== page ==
Texas ag agency says climate change threatens state’s food supply
On the heels of a historic drought that devastated crops from the High Plains to South Texas, a new Texas Department of Agriculture report released Tuesday linked climate change with food insecurity and identified it as a potential threat to the state’s food supply.
The food access study, coordinated by the TDA and the University of Texas Rio Grande Valley, notes that “climate instability” is strongly associated with soil loss, water quality, droughts, fires, floods and other environmental disasters.
2022 was one of the driest years on record for Texas, and about 49% of the state was still in drought conditions at the end of December. The drought resulted in failed crops, low yields for farmers and diminished grazing, which forced ranchers to cull their cattle and led to the highest amount of livestock sold — nearly 2.7 million — in more than a decade.
“From the agricultural perspective, concerns were expressed regarding droughts, drying up of [artesian] wells, water use restrictions, fire threats and dangerous conditions for farm workers,” the report says.
Extended dry periods devastated Texas’ agricultural production, said Victor Murphy, a climate service program manager with the National Weather Service.
“We’re seeing longer periods without any precipitation, then when it does come, it’s in shorter, more intense bursts,” he said.
In total, Texas received a similar amount of precipitation in 2022 as in 2021, but most of that precipitation came all at once at the end of the summer.
Much of the state went through the worst of the drought conditions from June to August, during the high heat of the summer while plants are still growing. This was a sharp contrast to the torrential rainfall totals that followed. At the end of August, the Dallas-Fort Worth area was hit with a 1,000-year flood that brought 13 inches of rainfall in 18 hours.
“It is very difficult being a producer to have high and consistent yields with this kind of weather whiplash of extremes,” Murphy said. “It’s extremely difficult to prepare for a precipitation pattern that features long periods of near zero rainfall and short periods of extreme precipitation.”
The report recommends several actions, including having farmers work alongside researchers and policymakers, creating more food forests that allow trees to restore soil health and improve water quality, and strengthening bonds between local farmers and businesses to boost the farm-to-school infrastructure.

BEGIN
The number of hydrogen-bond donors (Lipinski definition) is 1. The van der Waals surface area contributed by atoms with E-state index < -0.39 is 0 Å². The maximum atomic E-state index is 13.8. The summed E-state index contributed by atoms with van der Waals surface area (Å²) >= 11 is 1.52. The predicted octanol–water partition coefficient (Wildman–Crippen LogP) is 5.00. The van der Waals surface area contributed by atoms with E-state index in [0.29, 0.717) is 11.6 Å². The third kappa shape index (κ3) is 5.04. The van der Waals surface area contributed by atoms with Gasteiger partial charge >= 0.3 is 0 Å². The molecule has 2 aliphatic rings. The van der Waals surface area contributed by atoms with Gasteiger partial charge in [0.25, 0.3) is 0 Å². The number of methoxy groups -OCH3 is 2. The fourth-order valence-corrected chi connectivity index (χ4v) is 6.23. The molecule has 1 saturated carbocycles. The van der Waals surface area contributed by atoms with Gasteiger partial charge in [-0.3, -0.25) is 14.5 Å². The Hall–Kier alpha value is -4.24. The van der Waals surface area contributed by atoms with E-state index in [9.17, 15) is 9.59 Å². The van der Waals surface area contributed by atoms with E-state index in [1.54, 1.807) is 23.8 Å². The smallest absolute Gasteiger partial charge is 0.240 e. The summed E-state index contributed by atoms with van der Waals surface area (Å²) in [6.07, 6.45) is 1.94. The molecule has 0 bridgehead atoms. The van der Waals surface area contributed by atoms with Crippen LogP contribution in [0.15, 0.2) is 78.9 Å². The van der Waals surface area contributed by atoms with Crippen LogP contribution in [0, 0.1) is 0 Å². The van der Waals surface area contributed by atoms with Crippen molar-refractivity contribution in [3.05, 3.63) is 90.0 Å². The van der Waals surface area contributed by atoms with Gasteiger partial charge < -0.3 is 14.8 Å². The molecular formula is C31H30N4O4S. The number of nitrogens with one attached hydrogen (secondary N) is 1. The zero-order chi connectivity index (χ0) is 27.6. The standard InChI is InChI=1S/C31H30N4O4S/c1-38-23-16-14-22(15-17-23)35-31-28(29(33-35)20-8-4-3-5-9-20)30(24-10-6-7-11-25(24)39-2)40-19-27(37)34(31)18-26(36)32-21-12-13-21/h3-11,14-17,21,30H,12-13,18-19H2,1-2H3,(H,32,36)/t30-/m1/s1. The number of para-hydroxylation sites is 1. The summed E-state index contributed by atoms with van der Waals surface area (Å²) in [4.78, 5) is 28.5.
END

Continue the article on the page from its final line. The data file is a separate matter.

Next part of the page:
Food affordability and living wages
The report, which was submitted to the Texas Legislature on Dec. 31, also points to other factors that are making it harder for Texans to access and afford food, such as wages falling behind rising costs of living and lack of access to food in rural areas. Another issue is organizations being unaware of others with similar goals; for example, the report notes that certain grocers are interested in expanding delivery services into rural markets, while several food banks have acquired trucks to do the same.
The study includes suggestions that lawmakers could consider to help more Texans have consistent food access, such as expanding online and delivery options for Supplemental Nutrition Assistance Program participants and allowing more stores to accept those benefits.
Lawmakers have already filed some bills to address food insecurity during this year’s legislative session. State Rep. Shawn Thierry, D-Houston, filed House Bill 1118, which would offer tax credits to grocery stores that open in food deserts.
The report also recommends raising the minimum wage, citing the Massachusetts Institute of Technology’s living wage model, which estimates the hourly rate individuals must earn to support themselves and their families in each state. According to MIT, in a Texas household with two parents and a child, each adult needs to make $17.44 an hour to meet their basic needs. The minimum wage in Texas is $7.25 an hour.
According to the report, meeting the living wage draws the line between “the financial independence of the working poor and the need to seek out public assistance or suffer consistent and severe housing and food insecurity.”
The report acknowledges that raising wages is an energized and politicized topic.
“The important take-away here is that there are significant gaps that need to be addressed between what researchers calculate to be a living wage in Texas, the wages that Texans are actually receiving, and many of the poverty thresholds that determine eligibility for assistance programs,” the report says.
The report also highlights how many families’ incomes have remained flat at the same time they’re having to spend more on food, housing and utility costs.
In 2021, 13.7% of Texas households faced food insecurity, the sixth-highest rate in the nation.
According to a 2021 report from the Center on Budget and Policy Priorities, almost 79% of Supplemental Nutrition Assistance Program participants in Texas were families with children, and more than 27% of them are families with older and disabled adults.
Disclosure: The University of Texas Rio Grande Valley has been a financial supporter of The Texas Tribune, a nonprofit, nonpartisan news organization that is funded in part by donations from members, foundations and corporate sponsors. Financial supporters play no role in the Tribune’s journalism. Find a complete list of them here.
Correction, Jan. 3, 2023: Due to an editing error, a previous version of this story incorrectly interpreted a Texas Farm Bureau figure related to livestock sales in 2022. Texas ranchers sold 2.7 million cattle, the greatest amount in more than a decade.
This article originally appeared in The Texas Tribune at